New Species of Bird Discovered in South America

by johnsmith

A team of ornithologists from Brazil and Finland has discovered a cryptic new species of flatbill flycatcher living in the Amazonian lowlands.

The olivaceous flatbill (Rhynchocyclus olivaceus). Image credit: Hector Bottai / CC BY 4.0.

The olivaceous flatbill (Rhynchocyclus olivaceus). Image credit: Hector Bottai / CC BY 4.0.

Flatbill flycatchers are members of the genus Rhynchocyclus in the exclusively New World family Tyrannidae.

Four known species in the genus are distributed from southern Mexico to northeastern Bolivia, eastern Venezuela, and Brazil.

“Rhynchocyclus currently includes four species: the olivaceous flatbill (Rhynchocyclus olivaceus), the eye-ringed flatbill (Rhynchocyclus brevirostris), the Pacific flatbill (Rhynchocyclus pacificus) and the fulvous-breasted flatbill (Rhynchocyclus fulvipectus),” said Dr. Alexandre Aleixo from the Finnish Museum of Natural History at the University of Helsinki and colleagues.

“Two of these are monotypic (Rhynchocyclus pacificus and Rhynchocyclus fulvipectus), and the other two are polytypic (Rhynchocyclus olivaceus and Rhynchocyclus brevirostris).”

“As the most widespread species in the complex, all nine subspecies of Rhynchocyclus olivaceus are very similar to each other, with a remarkable constancy in morphometric characters and plumage color patterns, which evidences their cryptic nature.”

“All are large-headed, and flat-billed; with whitish eye rings; upper parts olive-green; wings and tail dark brown with olive-green (edged feathers); lower parts grayish-green, striated with yellowish; center of the abdomen yellowish; iris dark-brown; maxilla blackish; mandible white; and tarsi bluish-gray.”

“However, unlike morphology, vocal patterns among subspecies of Rhynchocyclus olivaceus appear to have conspicuous differences.”

The authors analyzed DNA and morphological data from museum specimens of Rhynchocyclus species and subspecies as well as their song recordings.

The results strongly suggest the existence of a previously unknown cryptic species in the genus.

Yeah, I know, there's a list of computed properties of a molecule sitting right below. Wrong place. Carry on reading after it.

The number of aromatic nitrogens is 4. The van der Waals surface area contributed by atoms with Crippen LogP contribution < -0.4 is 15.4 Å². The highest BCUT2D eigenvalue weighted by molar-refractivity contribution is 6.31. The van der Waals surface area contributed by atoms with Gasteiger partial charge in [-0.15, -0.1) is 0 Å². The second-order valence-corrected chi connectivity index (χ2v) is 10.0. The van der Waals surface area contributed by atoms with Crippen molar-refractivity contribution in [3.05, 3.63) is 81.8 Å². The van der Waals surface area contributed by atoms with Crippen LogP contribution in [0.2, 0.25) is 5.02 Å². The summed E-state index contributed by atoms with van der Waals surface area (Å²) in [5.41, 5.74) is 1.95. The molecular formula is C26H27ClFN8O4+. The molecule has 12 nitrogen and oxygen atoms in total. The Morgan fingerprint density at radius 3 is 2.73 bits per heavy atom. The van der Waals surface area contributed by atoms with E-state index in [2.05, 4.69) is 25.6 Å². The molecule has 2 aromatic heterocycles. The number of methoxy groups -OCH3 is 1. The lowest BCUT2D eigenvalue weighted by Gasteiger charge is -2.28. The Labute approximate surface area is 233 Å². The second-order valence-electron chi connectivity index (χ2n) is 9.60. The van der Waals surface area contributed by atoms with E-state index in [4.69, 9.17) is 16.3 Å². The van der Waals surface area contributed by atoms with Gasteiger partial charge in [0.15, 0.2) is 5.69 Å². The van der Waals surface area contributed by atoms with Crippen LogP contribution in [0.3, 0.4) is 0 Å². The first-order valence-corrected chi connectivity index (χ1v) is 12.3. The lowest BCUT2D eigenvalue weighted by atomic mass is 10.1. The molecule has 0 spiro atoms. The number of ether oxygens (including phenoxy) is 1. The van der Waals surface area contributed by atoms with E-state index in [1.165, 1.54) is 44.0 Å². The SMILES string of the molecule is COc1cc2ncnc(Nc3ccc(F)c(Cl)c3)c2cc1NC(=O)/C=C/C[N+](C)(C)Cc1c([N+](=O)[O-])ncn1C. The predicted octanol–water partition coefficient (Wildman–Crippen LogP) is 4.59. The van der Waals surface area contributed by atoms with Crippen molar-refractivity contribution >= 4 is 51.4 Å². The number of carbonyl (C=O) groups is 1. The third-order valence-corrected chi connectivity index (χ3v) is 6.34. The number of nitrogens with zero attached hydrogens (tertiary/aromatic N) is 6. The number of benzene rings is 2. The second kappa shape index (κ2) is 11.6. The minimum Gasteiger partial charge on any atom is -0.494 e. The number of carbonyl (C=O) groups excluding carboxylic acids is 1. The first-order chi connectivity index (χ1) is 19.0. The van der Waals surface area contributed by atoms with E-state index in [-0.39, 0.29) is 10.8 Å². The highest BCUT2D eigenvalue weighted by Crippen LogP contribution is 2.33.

“The new species is named the cryptic flatbill (Rhynchocyclus cryptus) after its remarkable morphological cryptic nature, which strongly contrasts with its high levels of vocal and genetic differentiation, two characteristics which probably allow for the sympatry with Rhynchocyclus guianensis throughout its range,” the researchers explained.

The new species prefers seasonally flooded floodplain forests (várzea), including degraded patches close to human settlements.

It can be found south of the Amazon River and on islands along its main channel, from both banks of the Madeira River in the states of Amazonas and Acre in Brazil, westwards to the Marañon River in Peru, and southwards to north/central Bolivia in the Mamoré and likely Beni drainages in the departments of Cochabamba and possibly Beni, La Paz and Pando.

“The main threats for Rhynchocyclus cryptus are deforestation caused by rapid progress of livestock farms, monocultures and implementation of large hydroelectric dams on the Madeira River, which affect the flow of sediments supporting seasonally flooded forests along its banks,” the scientists said.

“However, most parts of the species’ distribution are in areas of limited access and within conservation units.”

“The extent of occurrence of Rhynchocyclus cryptus based on the area covered by our genetic sampling is estimated as 704,000 km2, hence not reaching the threshold to be treated as Vulnerable,” they added.

“Therefore, the species should be treated as Least Concern according to IUCN guidelines.”

The discovery of the cryptic flatbill is described in a paper published in the journal Zoologica Scripta.


Carlynne C. Simões et al. Integrative taxonomy of Flatbill Flycatchers (Tyrannidae) reveals a new species from the Amazonian lowlands. Zoologica Scripta, published online November 10, 2021; doi: 10.1111/zsc.12519

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